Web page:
(Last Updated on : 23/03/2015)
Kukadi River flows across the city of Bori in the Indian state of Maharashtra
. It is a tributary of the Ghod River
. Several notable temples lie on its banks including the Vigneshwara Temple and Malganga Devi Temple. The Yedgaon Dam is on this river, creating an artificial lake. During the months when it is visible, the riverbed is considered to be a wonder of nature, characterized by rock erosion from water movement and gorges that are gouged with large potholes. Folk tales abound about the river. The river valley is characterized by grape vineyards.
Course of Kukadi River
The Kukadi, originating in the Western Ghats
, is an easterly flowing tributary of the Ghod. The source of the river lies in the Western Ghats near Naneghat. The river passes to the north of Junnar and is situated outside Nighoj, near a road to Shirur.
The Kukadi's tributaries include the Dimbhe, Manikdoh, Pimpalgaon Joge, Wadaj, and Yedgaon. The river rises in the Western Ghat's high rainfall zone where the annual rainfall is greater than 4,000 mm.
Kukadi Irrigation Project
The Kukadi Irrigation Project is a program in progress by the Maharashtra Krishna Valley Development Corporation. Approved in 1968, it is almost complete, with the remaining work on some of the distributory systems still in process. It includes five storage dams across the five tributaries; viz. Yedgaon Dam, Manikdoh Dam, Dimbhe Dam, Wadaj Dam and Pimpalgaon Joge Dam.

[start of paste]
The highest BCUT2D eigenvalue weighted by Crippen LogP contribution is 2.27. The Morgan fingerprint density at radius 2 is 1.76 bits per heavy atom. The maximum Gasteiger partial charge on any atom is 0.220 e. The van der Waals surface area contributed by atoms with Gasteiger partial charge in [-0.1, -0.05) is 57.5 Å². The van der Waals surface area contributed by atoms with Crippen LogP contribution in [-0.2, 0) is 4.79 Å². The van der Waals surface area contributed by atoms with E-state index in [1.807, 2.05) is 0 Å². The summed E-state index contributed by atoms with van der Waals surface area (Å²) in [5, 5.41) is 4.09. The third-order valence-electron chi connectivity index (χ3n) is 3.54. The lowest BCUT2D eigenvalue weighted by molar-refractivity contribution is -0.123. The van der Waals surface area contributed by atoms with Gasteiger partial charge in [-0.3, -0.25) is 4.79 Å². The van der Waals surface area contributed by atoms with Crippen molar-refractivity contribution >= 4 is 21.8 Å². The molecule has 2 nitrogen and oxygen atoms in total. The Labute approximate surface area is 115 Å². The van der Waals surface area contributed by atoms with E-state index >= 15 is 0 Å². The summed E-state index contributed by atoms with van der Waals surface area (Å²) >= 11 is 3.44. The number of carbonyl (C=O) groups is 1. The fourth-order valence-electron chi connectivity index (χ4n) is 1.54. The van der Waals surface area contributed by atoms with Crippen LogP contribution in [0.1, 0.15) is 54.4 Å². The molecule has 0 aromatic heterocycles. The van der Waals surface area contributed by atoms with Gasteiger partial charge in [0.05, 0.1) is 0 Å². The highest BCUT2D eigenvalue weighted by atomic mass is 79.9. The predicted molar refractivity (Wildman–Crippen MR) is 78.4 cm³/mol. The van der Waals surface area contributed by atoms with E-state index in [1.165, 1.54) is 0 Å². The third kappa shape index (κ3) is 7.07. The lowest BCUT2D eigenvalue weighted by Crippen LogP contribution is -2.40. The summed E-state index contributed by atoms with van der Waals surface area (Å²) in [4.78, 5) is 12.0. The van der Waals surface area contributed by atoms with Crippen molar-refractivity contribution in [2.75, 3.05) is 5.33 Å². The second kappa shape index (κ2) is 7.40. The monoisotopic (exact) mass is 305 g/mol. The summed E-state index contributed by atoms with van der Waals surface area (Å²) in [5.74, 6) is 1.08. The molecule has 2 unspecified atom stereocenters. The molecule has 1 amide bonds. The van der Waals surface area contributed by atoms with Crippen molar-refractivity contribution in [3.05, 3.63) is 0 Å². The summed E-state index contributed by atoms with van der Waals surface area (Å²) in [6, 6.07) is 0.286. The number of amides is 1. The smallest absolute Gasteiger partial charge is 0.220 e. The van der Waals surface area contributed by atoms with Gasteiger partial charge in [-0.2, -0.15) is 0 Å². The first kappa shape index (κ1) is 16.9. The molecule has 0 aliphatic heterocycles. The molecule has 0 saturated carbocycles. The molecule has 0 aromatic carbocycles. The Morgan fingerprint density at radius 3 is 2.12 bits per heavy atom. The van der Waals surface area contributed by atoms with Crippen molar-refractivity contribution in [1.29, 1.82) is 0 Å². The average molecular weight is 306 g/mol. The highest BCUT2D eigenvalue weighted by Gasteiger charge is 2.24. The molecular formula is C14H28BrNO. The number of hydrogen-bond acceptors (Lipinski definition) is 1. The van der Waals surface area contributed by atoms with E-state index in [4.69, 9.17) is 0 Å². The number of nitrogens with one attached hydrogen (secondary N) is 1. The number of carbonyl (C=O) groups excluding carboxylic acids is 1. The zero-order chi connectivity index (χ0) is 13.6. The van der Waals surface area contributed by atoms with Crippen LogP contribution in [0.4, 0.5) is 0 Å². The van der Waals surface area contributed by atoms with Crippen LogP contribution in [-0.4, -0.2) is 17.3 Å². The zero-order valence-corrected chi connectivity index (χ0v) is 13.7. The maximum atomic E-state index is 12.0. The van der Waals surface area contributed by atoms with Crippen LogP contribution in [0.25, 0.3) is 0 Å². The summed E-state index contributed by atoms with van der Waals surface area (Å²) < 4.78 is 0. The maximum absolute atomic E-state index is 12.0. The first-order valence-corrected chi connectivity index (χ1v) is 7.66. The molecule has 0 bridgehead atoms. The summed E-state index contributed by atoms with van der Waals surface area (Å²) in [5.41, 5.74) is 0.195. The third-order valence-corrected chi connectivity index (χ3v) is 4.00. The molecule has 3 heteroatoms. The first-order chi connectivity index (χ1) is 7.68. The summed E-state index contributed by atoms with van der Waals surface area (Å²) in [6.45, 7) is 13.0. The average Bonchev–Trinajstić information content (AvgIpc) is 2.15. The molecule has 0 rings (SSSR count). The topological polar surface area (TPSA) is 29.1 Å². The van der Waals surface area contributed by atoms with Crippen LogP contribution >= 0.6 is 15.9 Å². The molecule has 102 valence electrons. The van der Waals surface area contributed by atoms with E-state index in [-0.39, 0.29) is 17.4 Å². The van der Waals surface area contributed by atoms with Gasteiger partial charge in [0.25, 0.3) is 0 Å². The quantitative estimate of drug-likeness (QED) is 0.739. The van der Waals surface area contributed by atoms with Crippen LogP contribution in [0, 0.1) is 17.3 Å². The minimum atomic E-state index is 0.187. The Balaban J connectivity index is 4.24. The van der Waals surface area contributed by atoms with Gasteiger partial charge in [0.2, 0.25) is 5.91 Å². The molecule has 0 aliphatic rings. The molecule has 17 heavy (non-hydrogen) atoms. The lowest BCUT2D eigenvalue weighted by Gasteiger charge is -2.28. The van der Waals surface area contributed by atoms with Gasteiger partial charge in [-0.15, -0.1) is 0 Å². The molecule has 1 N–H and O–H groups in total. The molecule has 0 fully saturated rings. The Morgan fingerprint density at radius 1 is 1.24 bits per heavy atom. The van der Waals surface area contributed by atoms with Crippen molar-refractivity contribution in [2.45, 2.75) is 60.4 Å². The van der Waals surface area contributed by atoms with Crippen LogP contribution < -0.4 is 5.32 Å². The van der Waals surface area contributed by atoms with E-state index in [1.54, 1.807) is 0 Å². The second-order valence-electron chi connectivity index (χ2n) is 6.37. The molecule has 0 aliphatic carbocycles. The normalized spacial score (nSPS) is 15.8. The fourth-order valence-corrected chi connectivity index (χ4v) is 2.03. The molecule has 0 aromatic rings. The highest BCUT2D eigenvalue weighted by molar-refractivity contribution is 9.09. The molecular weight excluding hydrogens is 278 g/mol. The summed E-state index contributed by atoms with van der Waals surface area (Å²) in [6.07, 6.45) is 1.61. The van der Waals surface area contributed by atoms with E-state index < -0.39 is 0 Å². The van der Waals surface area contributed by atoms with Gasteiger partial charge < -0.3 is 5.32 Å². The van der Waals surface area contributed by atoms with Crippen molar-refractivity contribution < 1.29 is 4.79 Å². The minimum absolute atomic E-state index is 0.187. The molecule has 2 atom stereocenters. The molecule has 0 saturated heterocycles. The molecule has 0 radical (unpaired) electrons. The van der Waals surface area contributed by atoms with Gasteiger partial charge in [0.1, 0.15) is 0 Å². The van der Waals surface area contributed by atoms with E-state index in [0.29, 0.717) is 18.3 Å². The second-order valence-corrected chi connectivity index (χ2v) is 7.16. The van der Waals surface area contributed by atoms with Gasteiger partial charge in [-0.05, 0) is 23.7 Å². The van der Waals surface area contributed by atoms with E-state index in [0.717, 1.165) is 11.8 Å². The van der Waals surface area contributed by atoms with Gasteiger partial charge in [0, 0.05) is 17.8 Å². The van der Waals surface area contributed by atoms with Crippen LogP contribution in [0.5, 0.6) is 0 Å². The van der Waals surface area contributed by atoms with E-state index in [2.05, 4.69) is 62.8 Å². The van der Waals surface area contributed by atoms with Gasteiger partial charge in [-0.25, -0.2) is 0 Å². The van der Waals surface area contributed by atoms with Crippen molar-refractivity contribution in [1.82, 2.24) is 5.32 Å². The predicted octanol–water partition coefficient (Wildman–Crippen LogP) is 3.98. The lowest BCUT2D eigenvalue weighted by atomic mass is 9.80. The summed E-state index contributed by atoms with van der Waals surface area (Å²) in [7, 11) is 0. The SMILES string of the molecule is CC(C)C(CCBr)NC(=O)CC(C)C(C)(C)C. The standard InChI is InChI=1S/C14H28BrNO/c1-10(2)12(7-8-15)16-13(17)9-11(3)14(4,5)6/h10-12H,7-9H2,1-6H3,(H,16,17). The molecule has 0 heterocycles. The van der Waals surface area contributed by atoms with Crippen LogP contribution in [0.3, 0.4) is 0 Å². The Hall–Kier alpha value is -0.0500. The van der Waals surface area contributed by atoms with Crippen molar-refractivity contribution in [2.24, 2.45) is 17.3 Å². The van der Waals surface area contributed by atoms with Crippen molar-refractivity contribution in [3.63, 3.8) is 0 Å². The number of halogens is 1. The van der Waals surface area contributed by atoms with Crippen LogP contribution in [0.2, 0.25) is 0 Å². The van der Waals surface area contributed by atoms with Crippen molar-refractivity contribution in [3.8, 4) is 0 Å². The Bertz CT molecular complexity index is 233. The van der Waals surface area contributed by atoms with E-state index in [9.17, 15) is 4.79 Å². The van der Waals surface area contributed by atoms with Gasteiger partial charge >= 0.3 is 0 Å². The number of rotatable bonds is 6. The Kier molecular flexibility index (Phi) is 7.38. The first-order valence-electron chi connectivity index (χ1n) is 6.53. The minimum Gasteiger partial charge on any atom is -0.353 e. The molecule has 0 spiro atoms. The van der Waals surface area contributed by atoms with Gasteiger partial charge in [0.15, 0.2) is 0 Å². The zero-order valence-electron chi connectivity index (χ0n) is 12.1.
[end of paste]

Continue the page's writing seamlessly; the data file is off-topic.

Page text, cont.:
Potholes on the Kukadi Riverbed
Nighoj is a village in Ahmednagar district
of Maharashtra. It is famous for the naturally created potholes on the riverbed of the Kukadi River which is also called as "Nighoj Kund" as per the villagers. Experts from all over the world come here every year to study the phenomenon of their formation. It is Asias largest natural gigantic potholes recorded in the Guinness Book of World Records.
Geologists indicate that formerly there was high rainfall in this area. Over the years, in this geographical phenomenon where the pebbles are carried by the river get locked in the cracks developed in the basalt rock riverbed. These small hard pebbles vigorously swirl in these wear out areas due to flow of the water to create circular pot hole shaped cavities in the basalt rock over the hundreds of years. The interiors of potholes are smooth and regular. The Gorge is just about 2-3 kms in length and is hardly visible from a distance. Over the years the depth of these potholes has increased and villagers tell that they could be even more than 100 ft deep at few spots.